#26

Hey everyone,

I hope you and your families are well. I’m thankful that the company I work for had a strong remote culture before COVID-19, and that not much has changed for me on that front.

Emotionally, I'm feeling more normal now than I did a few weeks ago. I guess the novelty of the pandemic wore off, and my brain got tired of sustaining that high level of existential alertness that so many of us felt when things got real.

Intellectually, I'm a bit shaken. It's as if I have a dislocated worldview. Like most people, I was aware of the coronavirus months before we all finally agreed it was a big deal. I had read the news, and I had seen the exponential curves. I knew, intellectually, that our way of life is vulnerable, that it could be disrupted by unforeseen calamities. But I didn't know this in my core, not really. I interpreted the possibility of a pandemic the same way I interpreted historical events, the news in general, and thought experiments about existential risk: closer to fiction than to real life.

I blame screens. The night of the 2016 presidential election was the first time in my adult life when I had the feeling that I was living through history. In the days that followed, I wondered whether Trump's election would have any physical effects on my life. Would anything at all change, aside from the contents of the words and images that would appear on my phone? Would I witness riots? Would systems around me break down? Would my city get nuked by North Korea? In the end, there were no physical effects. Every effect of the Trump presidency that I’ve personally observed, I’ve observed through a screen.

COVID-19 is different. In the past three weeks, I have only entered two buildings: the grocery store and my home. I haven't been within six feet of anyone except my partner. I haven't been in a car or on the bus. Unlike any other news story I can remember, COVID-19 has changed my physical experience of life.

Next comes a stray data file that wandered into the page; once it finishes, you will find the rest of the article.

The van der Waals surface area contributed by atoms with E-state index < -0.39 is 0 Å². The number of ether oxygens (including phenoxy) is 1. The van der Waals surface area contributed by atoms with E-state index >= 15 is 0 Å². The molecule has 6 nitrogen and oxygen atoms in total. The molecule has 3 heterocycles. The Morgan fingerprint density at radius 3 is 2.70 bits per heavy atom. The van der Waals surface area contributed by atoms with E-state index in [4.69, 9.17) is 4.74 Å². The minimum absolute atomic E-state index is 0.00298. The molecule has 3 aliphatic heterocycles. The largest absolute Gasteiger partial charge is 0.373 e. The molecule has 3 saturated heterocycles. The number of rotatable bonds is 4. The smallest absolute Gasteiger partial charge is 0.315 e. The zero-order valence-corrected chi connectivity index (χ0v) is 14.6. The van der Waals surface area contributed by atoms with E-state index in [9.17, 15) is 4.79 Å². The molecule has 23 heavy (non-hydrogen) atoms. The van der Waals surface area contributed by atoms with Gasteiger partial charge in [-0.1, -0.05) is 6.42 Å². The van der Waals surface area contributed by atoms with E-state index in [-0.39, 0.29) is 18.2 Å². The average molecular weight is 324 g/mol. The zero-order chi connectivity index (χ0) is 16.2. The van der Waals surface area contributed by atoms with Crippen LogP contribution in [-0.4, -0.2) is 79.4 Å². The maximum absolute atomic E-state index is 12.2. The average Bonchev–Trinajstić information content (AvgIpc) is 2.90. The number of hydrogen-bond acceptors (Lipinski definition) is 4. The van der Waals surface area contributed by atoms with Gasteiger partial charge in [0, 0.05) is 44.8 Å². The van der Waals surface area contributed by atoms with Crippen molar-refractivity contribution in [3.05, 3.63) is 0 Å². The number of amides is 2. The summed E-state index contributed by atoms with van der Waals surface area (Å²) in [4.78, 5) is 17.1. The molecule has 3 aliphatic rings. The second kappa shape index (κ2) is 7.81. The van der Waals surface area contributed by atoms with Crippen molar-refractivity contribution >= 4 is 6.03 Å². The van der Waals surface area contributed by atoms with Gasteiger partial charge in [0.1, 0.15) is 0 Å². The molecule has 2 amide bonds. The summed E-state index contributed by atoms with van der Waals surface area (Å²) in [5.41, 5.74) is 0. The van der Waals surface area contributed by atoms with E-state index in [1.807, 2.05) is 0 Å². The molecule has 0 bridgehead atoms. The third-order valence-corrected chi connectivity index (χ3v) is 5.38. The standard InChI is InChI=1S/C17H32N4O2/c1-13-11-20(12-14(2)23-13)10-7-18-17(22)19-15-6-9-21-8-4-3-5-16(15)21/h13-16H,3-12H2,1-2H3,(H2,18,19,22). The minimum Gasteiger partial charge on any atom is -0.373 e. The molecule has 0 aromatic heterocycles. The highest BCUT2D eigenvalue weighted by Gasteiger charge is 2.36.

Even still, I can feel my brain sliding back into its default mode of interpreting news about the pandemic as being essentially fiction. Boris Johnson went into the ICU on Monday. What if he dies? How can I possibly understand such an event except by relating it to a bad movie?

Maybe it's not just screens. The news cycle is to blame too. How was I to know that this story, of all the stories that have been covered since I started paying attention, was one that deserved real attention? There's no Richter scale for the news. It's a constant catastrophe—one alleged earthquake after another. There was no way to know that this time it was real.

You might ask: for someone like me, does it even matter that I didn't take COVID-19 as seriously as it deserved? If I had, could I have shifted the needle in any real way, for myself or for the world? In the case of COVID-19, probably not. I could have been more vocal about the need to prepare for it, or I could have sold some stocks before the market nosedived. That's about it.

But what about pandemics in general? Arguably, I could have watched Bill Gates' TED Talk in 2014, and then spent the next six years contributing to my country's preparedness. Sure, we didn't know about COVID-19 in particular, but we knew we weren't ready for anything like it. And what about tail risks to civilization in general, especially existential risks? Should I be devoting my career to protecting against those?